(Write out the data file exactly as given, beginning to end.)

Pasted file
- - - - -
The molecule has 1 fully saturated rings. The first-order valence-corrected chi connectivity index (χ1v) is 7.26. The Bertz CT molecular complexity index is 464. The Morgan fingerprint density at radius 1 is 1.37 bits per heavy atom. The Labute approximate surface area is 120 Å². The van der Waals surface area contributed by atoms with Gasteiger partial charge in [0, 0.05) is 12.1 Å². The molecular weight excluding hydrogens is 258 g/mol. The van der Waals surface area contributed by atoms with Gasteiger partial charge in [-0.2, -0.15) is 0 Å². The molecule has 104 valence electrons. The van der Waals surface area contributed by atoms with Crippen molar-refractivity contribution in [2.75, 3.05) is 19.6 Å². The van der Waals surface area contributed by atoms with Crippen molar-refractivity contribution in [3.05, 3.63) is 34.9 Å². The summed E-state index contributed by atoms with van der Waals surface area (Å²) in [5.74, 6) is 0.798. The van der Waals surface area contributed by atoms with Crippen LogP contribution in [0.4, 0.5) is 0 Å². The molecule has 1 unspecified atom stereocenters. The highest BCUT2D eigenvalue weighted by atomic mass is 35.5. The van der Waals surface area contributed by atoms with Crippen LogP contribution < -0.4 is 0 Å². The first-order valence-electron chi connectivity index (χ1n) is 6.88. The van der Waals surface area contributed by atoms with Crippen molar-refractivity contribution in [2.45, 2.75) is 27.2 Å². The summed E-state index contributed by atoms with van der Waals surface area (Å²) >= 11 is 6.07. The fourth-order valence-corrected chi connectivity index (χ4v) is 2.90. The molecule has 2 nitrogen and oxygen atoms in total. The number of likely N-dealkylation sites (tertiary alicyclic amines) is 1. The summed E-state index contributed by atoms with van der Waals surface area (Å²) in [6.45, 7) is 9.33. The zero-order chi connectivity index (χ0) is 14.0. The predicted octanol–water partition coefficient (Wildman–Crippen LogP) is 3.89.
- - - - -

The molecule has 1 fully saturated rings. The first-order valence-corrected chi connectivity index (χ1v) is 7.26. The Bertz CT molecular complexity index is 464. The Morgan fingerprint density at radius 1 is 1.37 bits per heavy atom. The Labute approximate surface area is 120 Å². The van der Waals surface area contributed by atoms with Gasteiger partial charge in [0, 0.05) is 12.1 Å². The molecular weight excluding hydrogens is 258 g/mol. The van der Waals surface area contributed by atoms with Gasteiger partial charge in [-0.2, -0.15) is 0 Å². The molecule has 104 valence electrons. The van der Waals surface area contributed by atoms with Crippen molar-refractivity contribution in [2.75, 3.05) is 19.6 Å². The van der Waals surface area contributed by atoms with Crippen molar-refractivity contribution in [3.05, 3.63) is 34.9 Å². The summed E-state index contributed by atoms with van der Waals surface area (Å²) in [5.74, 6) is 0.798. The van der Waals surface area contributed by atoms with Crippen LogP contribution in [0.4, 0.5) is 0 Å². The molecule has 1 unspecified atom stereocenters. The highest BCUT2D eigenvalue weighted by atomic mass is 35.5. The van der Waals surface area contributed by atoms with Crippen LogP contribution < -0.4 is 0 Å². The first-order valence-electron chi connectivity index (χ1n) is 6.88. The van der Waals surface area contributed by atoms with Crippen molar-refractivity contribution in [2.45, 2.75) is 27.2 Å². The summed E-state index contributed by atoms with van der Waals surface area (Å²) >= 11 is 6.07. The fourth-order valence-corrected chi connectivity index (χ4v) is 2.90. The molecule has 2 nitrogen and oxygen atoms in total. The number of likely N-dealkylation sites (tertiary alicyclic amines) is 1. The summed E-state index contributed by atoms with van der Waals surface area (Å²) in [6.45, 7) is 9.33. The zero-order chi connectivity index (χ0) is 14.0. The predicted octanol–water partition coefficient (Wildman–Crippen LogP) is 3.89.